In the advent of modern endovenous techniques open venous surgery still has a place in bypassing obstructed veins. The May-Husni procedure is used to bypass an obstructed (superficial) femoral vein by transposing the distal end of the great saphenous vein (GSV) to the popliteal vein. Most of these patients develop obstructive symptoms from a previous deep vein thrombosis. They typically present with venous claudication which is specific for venous obstruction. This is when the venous outflow from the calf is unable to compensate for the increased blood flow during exercise.
EVGENY SHAYDAKOV Selecting patients for a May-Husni procedure (popliteal-femoral bypass) requires a careful history for venous claudication and investigations which reveal obstruction of the femoral vein with preserved patency of the popliteal, common femoral and great saphenous veins. This can be achieved with duplex ultrasound and ascending venography. Patients with post-thrombotic syndrome often have concurrent deep and superficial venous reflux as well as obstruction. Both of these require a careful evaluation to determine which component predominates. Some patients have adequate collaterals from the popliteal vein into the deep femoral vein which is able to compensate for the femoral occlusion. Non-visualisation of the deep femoral vein during ascending venography suggests that these collaterals are absent indicating suitability for a May-Husni procedure. We apply an external helix (Vedensky spiral) to support the GSV which helps maintain competency in this vein, especially since it is required to drain the majority of the leg. Postoperative care includes compression stockings, exercise and anticoagulation for 3 months.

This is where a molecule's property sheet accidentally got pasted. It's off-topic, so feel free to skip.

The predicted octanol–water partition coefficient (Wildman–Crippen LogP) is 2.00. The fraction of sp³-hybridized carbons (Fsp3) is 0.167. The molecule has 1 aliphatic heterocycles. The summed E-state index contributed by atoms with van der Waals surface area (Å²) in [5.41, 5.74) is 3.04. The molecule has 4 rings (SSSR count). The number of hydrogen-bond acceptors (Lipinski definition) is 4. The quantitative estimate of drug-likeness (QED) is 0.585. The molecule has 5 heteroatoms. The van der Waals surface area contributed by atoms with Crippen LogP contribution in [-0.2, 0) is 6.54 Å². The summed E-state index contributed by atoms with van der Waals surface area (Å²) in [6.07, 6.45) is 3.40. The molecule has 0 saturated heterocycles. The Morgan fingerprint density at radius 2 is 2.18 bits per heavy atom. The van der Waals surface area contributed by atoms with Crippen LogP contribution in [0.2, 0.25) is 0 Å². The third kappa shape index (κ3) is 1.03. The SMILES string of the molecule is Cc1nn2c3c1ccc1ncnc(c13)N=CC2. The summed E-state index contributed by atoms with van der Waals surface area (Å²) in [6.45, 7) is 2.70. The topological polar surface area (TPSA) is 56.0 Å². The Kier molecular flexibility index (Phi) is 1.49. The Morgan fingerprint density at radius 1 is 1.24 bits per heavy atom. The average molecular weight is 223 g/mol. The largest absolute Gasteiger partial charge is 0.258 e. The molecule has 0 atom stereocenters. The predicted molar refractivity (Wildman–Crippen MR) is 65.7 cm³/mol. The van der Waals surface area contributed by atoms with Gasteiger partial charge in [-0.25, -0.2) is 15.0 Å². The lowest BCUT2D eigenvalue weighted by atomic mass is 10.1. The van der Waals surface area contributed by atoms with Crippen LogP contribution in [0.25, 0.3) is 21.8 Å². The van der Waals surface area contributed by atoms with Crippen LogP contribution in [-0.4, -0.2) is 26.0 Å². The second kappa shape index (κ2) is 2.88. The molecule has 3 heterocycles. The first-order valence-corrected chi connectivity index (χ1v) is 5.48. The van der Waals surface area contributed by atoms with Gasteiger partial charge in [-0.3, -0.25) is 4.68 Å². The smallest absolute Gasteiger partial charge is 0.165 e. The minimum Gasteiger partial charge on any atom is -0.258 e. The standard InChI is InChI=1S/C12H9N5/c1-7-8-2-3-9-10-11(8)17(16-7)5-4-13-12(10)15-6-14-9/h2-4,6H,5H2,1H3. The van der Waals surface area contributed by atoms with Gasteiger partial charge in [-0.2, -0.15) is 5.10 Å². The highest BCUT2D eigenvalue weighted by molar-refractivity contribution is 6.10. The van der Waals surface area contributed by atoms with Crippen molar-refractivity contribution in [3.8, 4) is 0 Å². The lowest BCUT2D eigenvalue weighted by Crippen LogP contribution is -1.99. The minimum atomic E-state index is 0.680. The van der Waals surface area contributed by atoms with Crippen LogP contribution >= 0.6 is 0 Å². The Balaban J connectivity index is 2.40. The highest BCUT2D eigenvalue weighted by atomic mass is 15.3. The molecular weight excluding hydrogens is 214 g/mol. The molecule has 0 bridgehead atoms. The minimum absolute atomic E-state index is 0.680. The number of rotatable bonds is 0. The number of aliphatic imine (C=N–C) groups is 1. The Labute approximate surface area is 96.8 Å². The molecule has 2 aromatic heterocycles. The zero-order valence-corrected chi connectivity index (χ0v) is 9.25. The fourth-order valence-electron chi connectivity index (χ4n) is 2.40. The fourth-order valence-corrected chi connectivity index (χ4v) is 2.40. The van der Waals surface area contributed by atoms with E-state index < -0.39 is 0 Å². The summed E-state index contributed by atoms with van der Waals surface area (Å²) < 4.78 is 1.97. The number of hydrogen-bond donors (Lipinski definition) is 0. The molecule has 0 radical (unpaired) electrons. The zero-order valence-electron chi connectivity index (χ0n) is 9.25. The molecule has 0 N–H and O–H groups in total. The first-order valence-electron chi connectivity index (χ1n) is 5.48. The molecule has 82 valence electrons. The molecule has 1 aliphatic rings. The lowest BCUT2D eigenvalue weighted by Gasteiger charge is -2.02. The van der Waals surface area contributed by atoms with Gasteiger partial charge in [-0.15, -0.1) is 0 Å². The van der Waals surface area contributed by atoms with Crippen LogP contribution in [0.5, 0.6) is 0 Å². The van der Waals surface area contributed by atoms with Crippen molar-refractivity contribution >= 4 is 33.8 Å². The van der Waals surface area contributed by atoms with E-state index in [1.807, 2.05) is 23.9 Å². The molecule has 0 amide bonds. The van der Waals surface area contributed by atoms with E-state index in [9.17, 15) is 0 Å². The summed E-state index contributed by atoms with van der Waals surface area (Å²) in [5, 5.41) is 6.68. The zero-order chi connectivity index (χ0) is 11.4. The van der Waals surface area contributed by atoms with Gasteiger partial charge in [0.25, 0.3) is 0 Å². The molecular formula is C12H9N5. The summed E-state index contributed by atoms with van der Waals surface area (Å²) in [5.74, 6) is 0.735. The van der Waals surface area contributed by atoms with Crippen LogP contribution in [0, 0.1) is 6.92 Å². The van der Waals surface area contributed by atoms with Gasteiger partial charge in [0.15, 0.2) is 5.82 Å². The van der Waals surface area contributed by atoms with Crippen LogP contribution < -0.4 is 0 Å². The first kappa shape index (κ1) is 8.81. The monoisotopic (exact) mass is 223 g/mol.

The sapheno-femoral junction acts as the distal end of the popliteal-femoral bypass. (a) GSV, (b) Vedensky spiral, (c) Common femoral vein.